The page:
Riksdagaspartiernas loggor samlade i en bild som representerar samlade åsikter

DRW’s analysis of DRWs survey to the political parties of the Parliament and Feminist Initiative

Migrants with refugee status who today would get guarantee-pension will be forced to live on social welfare benefit instead, if the proposals from the Centre Party, the Liberals and the New Moderates are implemented.

DRW can today, based on the answers provided in the survey, conclude that half of the political parties lack knowledge about living conditions of migrants with non-normative abilities (a.k.a disabled people), exceptions are V, S, KD och F!.

C, L and M want to reduce the sickness benefit.

When all of the political parties within the Alliance believe they are well informed about the situation for newcomers with non-normative abilities, an uneasy feeling remain in our gut. In spite of, them claiming to protect the right to an independent life and rejecting the ”we and them” attitudes, they want to change and limit the legal framework that gives exceptions for refugees. For example, they want to reduce the sickness benefit for migrants with refugee status in Sweden.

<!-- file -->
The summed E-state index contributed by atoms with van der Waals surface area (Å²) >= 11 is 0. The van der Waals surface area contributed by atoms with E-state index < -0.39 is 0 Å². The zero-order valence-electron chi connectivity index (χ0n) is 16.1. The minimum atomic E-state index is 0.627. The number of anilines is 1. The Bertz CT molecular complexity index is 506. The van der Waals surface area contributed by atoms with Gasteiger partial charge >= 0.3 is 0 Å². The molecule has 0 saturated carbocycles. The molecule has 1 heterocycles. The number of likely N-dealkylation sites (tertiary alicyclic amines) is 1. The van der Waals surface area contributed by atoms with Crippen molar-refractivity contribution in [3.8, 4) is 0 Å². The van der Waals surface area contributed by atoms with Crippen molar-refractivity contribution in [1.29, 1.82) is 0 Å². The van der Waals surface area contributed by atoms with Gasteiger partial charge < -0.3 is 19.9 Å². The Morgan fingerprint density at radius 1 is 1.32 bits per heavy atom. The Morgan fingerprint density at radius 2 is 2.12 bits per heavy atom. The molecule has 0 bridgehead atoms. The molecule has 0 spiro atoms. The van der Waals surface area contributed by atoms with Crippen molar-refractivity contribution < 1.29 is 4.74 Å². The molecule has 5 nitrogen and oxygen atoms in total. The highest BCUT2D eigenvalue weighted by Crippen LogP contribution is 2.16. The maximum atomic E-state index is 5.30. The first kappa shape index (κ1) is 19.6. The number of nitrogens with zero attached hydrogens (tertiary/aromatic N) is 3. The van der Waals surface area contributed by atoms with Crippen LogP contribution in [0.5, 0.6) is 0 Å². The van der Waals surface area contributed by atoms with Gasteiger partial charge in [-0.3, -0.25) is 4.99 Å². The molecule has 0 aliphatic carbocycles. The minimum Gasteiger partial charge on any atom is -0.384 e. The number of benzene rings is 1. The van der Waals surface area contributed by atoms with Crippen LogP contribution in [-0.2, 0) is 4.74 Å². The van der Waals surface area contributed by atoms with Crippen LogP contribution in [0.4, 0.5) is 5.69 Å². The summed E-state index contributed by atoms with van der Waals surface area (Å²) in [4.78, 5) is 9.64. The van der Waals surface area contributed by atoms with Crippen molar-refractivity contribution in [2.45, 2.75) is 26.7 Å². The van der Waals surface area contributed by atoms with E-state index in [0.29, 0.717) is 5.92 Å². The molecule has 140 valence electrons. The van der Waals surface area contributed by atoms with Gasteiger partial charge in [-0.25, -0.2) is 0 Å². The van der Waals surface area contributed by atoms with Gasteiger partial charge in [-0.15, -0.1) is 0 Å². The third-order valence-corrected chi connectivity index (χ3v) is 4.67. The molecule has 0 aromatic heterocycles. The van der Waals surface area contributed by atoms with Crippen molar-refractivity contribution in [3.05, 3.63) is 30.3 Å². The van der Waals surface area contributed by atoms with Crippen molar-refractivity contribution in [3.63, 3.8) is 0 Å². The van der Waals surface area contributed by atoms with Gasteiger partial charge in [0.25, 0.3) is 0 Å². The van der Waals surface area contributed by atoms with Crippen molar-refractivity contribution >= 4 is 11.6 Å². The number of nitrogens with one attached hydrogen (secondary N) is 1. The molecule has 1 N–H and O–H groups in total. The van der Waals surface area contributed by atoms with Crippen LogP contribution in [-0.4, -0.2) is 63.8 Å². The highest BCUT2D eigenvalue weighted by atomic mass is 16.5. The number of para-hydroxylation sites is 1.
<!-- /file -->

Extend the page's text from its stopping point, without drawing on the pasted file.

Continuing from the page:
Sickness benefit (early retirement) can be paid to persons between the ages of 19 and 64 that are unable to work due to illness, non-normative abilities (a.k.a. impairments) or injury. Those who have had low or no income before the ”early retirement” have a right to a guaranteed benefit of maximum 9.150 SEK per month. An insurance period of 40 years is required for full benefit. The insurance period is calculated from 16 years of age up until the retirement. Today, a person with refugee status can take into account years spent in their homeland and receive full guarantee-pension. The Centre Party, the Liberals and the New Moderates want to abolish this exception to the rule.

An article at SVT points out that, a 57-years old person with refugee status that has lived four years in Sweden, and that today get full guarantee benefit of 9.150 SEK per month, will only get 1.120 SEK per month in the Centre Party’s proposal resulting in the person instead having to live on social welfare benefit.

M: Remove rights which are perceived as illegitimate

The New Moderates wants employment or permanent and legal residency in Sweden to be a pre-condition for full access to Swedish benefits and entitlements, as assistance allowance and disability allowance. Their justification for this is that the system has to be perceived as legitimate by the public. This can be conceived as M believing that the public does not think refugees shall have these rights; therefore, they should be removed.

The New Moderates and the Sweden Democrats want to make permanent the temporary migration law, that takes away the right of family reunification for newcomers with non-normative abilities and temporary residence permits.